Bailey v. Ann Arbor, City of et al
OPINION and ORDER (1) Adopting Magistrate Judge's 37 Report and Recommendation; and (2) Granting In Part and Denying In Part Defendants' 28 Motion to Dismiss. Signed by District Judge Linda V. Parker. (RLou)
UNITED STATES DISTRICT COURT
EASTERN DISTRICT OF MICHIGAN
Case No. 14-12002
Honorable Linda V. Parker
CITY OF ANN ARBOR, et al.,
OPINION AND ORDER (1) ADOPTING MAGISTRATE JUDGE’S
AUGUST 1, 2016 REPORT AND RECOMMENDATION [ECF NO. 37] AND
(2) GRANTING IN PART AND DENYING IN PART DEFENDANTS’
MOTION TO DISMISS [ECF NO. 28]
On January 5, 2016, Plaintiff Joseph Bailey filed the first amended
complaint alleging that his civil rights had been violated under 42 U.S.C. § 1983
against Defendants City of Ann Arbor, Christopher Fitzpatrick, William Stanford,
and Michael Dortch, in their individual and official capacities (collectively
“Defendants”). (ECF No. 21.) Defendants filed an answer to the amended
complaint on January 19, 2016. (ECF No. 23.)
Defendants filed their motion to dismiss on February 25, 2016. (ECF No.
28.) This matter was then referred for all pretrial matters to Magistrate Judge
Stephanie Dawkins Davis. (ECF No. 29.)
Plaintiff filed his response to the motion to dismiss on March 21, 2016 and
Defendants filed their reply on March 30, 2016. (ECF Nos. 32, 33.)
Magistrate Judge Davis’s Report & Recommendation
On August 1, 2016, Magistrate Judge Davis issued a Report &
Recommendation (“R&R”) in which she recommends that this Court grant
Defendants motion to dismiss in part as to Plaintiff’s excessive force claim and
related Monell claims and denied in part as to the remainder of Plaintiff’s claims in
the amended complaint. (ECF No. 37 at Pg ID 562.)
In her R&R, Magistrate Judge Davis first evaluates Plaintiff’s excessive
force claim. Plaintiff alleged in his amended complaint that Defendants engaged in
excessive force in violation of Plaintiff’s Fourth Amendment rights when
Defendants made threatening comments to Plaintiff and when Defendant Stanford
spit on Plaintiff. (ECF No. 22 at Pg ID 283-84.) Defendants argued that Plaintiff
failed to identify any physical act that would form the basis of the alleged
excessive force claim other than the allegation that Defendant Stanford spit on
Plaintiff. (ECF No. 28 at Pg ID 354-55.) Magistrate Judge Davis agreed with
Defendants, finding that Plaintiff’s excessive force claim based on verbal abuse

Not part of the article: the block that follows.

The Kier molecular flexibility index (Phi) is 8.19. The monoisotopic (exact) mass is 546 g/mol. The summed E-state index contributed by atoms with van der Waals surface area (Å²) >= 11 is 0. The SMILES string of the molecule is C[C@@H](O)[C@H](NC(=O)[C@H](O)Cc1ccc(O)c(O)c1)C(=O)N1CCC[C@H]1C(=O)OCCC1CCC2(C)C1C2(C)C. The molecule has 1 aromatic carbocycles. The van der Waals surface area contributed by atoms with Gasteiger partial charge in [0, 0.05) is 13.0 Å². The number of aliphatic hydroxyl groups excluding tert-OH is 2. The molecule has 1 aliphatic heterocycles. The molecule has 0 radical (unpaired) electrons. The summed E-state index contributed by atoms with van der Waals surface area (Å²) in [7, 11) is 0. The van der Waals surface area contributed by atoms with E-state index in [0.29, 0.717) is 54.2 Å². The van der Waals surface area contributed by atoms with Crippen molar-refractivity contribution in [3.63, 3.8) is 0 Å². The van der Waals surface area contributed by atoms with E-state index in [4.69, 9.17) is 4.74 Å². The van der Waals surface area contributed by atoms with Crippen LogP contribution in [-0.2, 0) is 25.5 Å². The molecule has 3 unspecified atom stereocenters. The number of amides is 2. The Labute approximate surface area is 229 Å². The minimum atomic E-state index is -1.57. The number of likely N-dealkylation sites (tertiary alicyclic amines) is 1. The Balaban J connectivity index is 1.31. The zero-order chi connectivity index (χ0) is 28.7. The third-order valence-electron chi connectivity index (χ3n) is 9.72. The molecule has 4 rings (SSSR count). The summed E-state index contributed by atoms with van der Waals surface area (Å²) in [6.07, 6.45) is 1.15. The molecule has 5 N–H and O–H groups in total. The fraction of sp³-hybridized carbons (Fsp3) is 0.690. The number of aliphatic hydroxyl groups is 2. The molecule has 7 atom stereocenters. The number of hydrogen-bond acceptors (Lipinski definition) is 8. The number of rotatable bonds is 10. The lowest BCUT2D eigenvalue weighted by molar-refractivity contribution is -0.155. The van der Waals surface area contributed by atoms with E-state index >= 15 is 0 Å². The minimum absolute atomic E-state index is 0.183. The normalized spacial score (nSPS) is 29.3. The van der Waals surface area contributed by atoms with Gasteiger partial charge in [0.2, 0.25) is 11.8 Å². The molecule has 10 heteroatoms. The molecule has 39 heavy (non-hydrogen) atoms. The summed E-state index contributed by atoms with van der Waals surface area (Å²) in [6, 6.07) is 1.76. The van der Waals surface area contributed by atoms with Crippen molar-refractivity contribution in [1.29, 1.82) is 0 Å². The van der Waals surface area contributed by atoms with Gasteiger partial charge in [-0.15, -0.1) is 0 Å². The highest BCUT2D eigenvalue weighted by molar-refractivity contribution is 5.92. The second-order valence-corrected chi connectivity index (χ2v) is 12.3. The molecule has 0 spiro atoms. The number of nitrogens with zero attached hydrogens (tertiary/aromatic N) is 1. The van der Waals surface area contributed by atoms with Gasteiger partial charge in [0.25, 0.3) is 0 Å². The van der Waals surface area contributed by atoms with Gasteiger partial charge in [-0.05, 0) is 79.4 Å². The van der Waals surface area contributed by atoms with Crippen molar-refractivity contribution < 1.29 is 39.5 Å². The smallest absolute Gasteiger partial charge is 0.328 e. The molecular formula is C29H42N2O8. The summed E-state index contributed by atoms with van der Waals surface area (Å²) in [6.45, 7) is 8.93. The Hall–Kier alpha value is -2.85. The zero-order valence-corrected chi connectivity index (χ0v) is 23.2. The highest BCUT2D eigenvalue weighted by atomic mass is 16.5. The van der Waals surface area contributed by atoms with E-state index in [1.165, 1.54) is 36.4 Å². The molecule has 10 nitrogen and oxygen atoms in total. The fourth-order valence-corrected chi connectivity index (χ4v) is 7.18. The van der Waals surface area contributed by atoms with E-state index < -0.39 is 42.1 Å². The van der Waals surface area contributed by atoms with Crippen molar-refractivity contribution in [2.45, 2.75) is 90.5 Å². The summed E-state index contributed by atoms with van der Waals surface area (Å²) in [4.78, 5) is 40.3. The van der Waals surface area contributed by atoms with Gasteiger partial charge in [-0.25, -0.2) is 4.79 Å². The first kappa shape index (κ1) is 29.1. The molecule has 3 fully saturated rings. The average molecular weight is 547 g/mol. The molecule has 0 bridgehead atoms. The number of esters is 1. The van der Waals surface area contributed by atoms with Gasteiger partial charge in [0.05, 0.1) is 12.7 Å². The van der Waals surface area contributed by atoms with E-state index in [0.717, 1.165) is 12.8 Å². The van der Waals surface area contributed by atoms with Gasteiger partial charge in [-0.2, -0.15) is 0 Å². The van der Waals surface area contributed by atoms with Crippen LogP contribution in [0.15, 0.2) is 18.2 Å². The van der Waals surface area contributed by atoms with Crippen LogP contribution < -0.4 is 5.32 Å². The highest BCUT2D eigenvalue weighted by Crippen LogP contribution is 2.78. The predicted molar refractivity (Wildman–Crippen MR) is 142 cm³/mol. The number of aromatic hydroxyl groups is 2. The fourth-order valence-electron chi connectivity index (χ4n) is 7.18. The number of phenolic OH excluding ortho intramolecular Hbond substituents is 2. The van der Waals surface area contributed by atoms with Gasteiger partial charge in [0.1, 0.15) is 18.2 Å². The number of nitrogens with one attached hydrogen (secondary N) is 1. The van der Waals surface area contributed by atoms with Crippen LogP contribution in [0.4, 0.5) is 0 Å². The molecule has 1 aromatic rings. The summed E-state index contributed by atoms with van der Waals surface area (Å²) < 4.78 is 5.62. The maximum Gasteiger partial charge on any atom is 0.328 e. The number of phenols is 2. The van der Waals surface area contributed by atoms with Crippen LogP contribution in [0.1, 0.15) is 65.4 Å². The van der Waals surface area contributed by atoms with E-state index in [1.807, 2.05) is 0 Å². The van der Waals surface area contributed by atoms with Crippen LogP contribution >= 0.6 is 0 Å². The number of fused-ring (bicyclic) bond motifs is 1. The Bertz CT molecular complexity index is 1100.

and spitting fails as a matter of law (ECF No. 37 at Pg ID 537-38, 542.)
Next, Magistrate Judge Davis responds to Plaintiff’s allegation that
Defendants engaged in an unlawful search and seizure under the Fourth
Amendment and § 1983. Plaintiff argues that the officers obtained an invalid
search warrant by using false statements in their affidavit. Plaintiff alleges that the
victim provided Defendants a different physical description than what was
provided to the prosecutor in the affidavit. (ECF No. 22 at Pg ID 276.) Plaintiff
also alleged that Defendant Stanford failed to disclose that the “anonymous tip”
received was from a known informant, thereby making the affidavit misleading
and untruthful. (ECF No. 22 at Pg ID 272.) Defendants argue that the affidavit is
not defective because the victim’s description of the perpetrator is omitted from the
affidavit. (ECF No. 37 at Pg ID 548.) Defendants instead relied on their
description of the perpetrator based on the video of the crime. (Id.) However,
Magistrate Judge Davis reviewed the affidavit and found that the description of the
perpetrator appears to come from the victim. (Id. at Pg ID 550.) This discrepancy
in the description of the perpetrator raised concern that the affidavit supporting the
search warrant included false statements. Magistrate Judge Davis stated “[i]f the
physical description in the affidavit is false and misleading as alleged by plaintiff,
then the search is not, in fact, supported by probable cause.” (ECF No. 37 at Pg ID
550.) Therefore, Magistrate Judge Davis found that Plaintiff has stated a claim for
unlawful search and seizure under the Fourth Amendment and § 1983.
Magistrate Judge Davis then turned to Plaintiff’s claim alleging false
arrest/false imprisonment and malicious prosecution under the Fourth Amendment.
The validity of this claim rests on the accuracy of the affidavit because the claim
turns on whether Defendants had probable cause to pursue Plaintiff. See Gregory
v. City of Louisville, 444 F.3d 725, 748-49 (6th Cir.). Because Magistrate Judge